I finally finished tweaking the microstepping code for the Arduino motor shield I designed. Basically, if you’re using a stepper motor but the motor is kinda cheap and has big steps (like 7.5deg) then the system will vibrate a lot, even with interleaved stepping and the motion will be very choppy. Microstepping reduces this problem a little by PWMing between steps to create smoother motion. This doesn’t mean you’ve suddenly turned a 48-step motor into a DC servo, but it does help!
About a week ago, Phil T. & I finished and released our first video! Its called Citizen Engineer. We finally fixed a lingering audio codec problem and so I invite you to watch it.
Citizen Engineer is an online video series about open source hardware,
electronics, art and hacking by Limor (Ladyada) Fried of Adafruit
Industries & Phillip (pt) Torrone of MAKE magazine. The first video
debuts at “The Last HOPE” conference in New York City.
Volume 01 – Phones: SIM card & payphone hacking
Learn how a SIM card works (the small card inside GSM cell phones)
make a SIM card reader, view deleted messages, phone book entries and
clone/crack a SIM card.
Modify a “retired” payphone so it can be used as a home telephone and
for VoIP (Skype). Then learn how to modify the hacked payphone so it
accepts quarters – and lastly, use a Redbox to make “free phone” calls
from the modified coin-accepting payphone.
Basically its me messing around with electronics. I liked making these videos because I got to play around more than I normally do. Not having to design a ‘payphone kit’ means more time spent learning all about payphones. I’m already planning the next video
There’s a matching kit that goes with the video, its a basic SIM card interface. I modified some open source software for SIM interfaces and had a lot of fun reverse-engineering forensics software to figure out what data was hidden where.
Want to build your own SIM card reader? The SIM card reader/writer is available at Adafruit Industries, it is for experimentation and investigation of SIM & Smart cards. Once the kit is built, accompanying software can be used to read and write from the card. Together they can be used to backup stored SIM card data, recover deleted SMS’s and phone contacts, examine the last 10 phone numbers dialed, etc. (Despite being called a SIM reader, it can also write to SIM cards). Source, schematics and software included.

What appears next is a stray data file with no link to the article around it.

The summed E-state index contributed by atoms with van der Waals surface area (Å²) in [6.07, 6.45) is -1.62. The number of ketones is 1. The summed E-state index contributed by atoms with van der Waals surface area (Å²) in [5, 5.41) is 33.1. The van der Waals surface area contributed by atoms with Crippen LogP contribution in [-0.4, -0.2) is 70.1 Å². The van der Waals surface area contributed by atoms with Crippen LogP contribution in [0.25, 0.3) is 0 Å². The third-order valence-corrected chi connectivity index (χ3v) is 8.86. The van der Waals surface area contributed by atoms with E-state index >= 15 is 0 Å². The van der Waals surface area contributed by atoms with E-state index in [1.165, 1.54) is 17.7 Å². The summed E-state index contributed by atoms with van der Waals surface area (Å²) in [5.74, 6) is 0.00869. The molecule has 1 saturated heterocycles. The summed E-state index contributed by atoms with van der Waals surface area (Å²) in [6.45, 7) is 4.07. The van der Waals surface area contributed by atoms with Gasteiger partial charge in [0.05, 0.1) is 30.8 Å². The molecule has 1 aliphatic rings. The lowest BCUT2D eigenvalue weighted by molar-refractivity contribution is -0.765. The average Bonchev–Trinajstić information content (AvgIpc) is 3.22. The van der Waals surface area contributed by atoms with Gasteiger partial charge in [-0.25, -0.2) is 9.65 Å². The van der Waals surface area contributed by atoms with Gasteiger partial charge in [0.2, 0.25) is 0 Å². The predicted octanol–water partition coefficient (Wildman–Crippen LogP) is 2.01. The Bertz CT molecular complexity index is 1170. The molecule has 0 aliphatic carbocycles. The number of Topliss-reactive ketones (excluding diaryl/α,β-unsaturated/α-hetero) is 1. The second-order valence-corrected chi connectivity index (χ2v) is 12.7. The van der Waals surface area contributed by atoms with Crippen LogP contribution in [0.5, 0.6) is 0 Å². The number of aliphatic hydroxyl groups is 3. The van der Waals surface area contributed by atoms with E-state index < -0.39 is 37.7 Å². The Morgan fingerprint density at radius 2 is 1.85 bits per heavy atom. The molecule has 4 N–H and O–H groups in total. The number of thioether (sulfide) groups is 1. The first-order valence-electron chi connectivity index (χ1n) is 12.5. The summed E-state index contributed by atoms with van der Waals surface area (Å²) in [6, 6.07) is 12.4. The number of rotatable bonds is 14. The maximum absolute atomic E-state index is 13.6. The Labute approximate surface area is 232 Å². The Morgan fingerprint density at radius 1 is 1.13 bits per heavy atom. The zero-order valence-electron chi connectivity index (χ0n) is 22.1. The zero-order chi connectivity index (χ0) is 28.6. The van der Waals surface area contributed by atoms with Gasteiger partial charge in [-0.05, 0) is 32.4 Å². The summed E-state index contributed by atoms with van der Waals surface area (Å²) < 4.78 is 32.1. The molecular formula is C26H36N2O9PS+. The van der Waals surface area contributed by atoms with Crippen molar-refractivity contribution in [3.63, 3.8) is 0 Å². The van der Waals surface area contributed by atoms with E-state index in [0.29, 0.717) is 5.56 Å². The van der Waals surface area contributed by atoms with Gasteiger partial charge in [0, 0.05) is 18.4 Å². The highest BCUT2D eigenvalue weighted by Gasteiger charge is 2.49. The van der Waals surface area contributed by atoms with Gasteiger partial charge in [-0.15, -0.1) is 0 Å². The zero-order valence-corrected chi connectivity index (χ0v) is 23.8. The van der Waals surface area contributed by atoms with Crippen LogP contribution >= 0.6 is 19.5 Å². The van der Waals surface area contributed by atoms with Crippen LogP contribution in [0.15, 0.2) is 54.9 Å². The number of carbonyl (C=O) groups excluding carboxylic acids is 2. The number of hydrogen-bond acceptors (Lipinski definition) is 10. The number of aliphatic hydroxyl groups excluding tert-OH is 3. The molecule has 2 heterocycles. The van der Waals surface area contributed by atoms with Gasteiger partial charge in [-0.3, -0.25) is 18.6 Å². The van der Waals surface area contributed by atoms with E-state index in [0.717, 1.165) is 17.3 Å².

Update: We now a full text transcript, click more to read!
I don’t own a moleskine so I can’t verify it, but Joe from engraveyourbook.com claims that he had a ‘organic chemistry test’ done on a piece of the cover that informed him that it was composed of vinyl (PVC).
PVC fumes are highly toxic to breathe in and are also damaging to laser engravers’ innards. So if you are in the business of laser-engraving them, you may want to hold off until the safety (or toxicity) is verified.
Note that having a laser-engraved moleskine is probably not so bad, just wash it off to make sure there’s no dust left.
[note: if you have a moleskine, you can try 'pulling' a corner. If it stretches, its almost certainly vinyl.]
YBox2 — For the ultimate DIY experience, the YBox2 platform is a pile of electronic parts you solder together and assemble in an Altoids tin. It doesn’t come with a touch-screen, or any screen at all: you connect it to a television or monitor. It uses the tiny Propeller chip, which powers many hobbyist devices and small robots. Like the Chumby, YBox2 comes with networking capability but little storage, and would need to stream book content from the Internet. The networking isn’t wireless and of course there’s no handy rechargable battery, but if you are the kind of person who can build a YBox2 you probably know how to make those too. I am not that kind of person.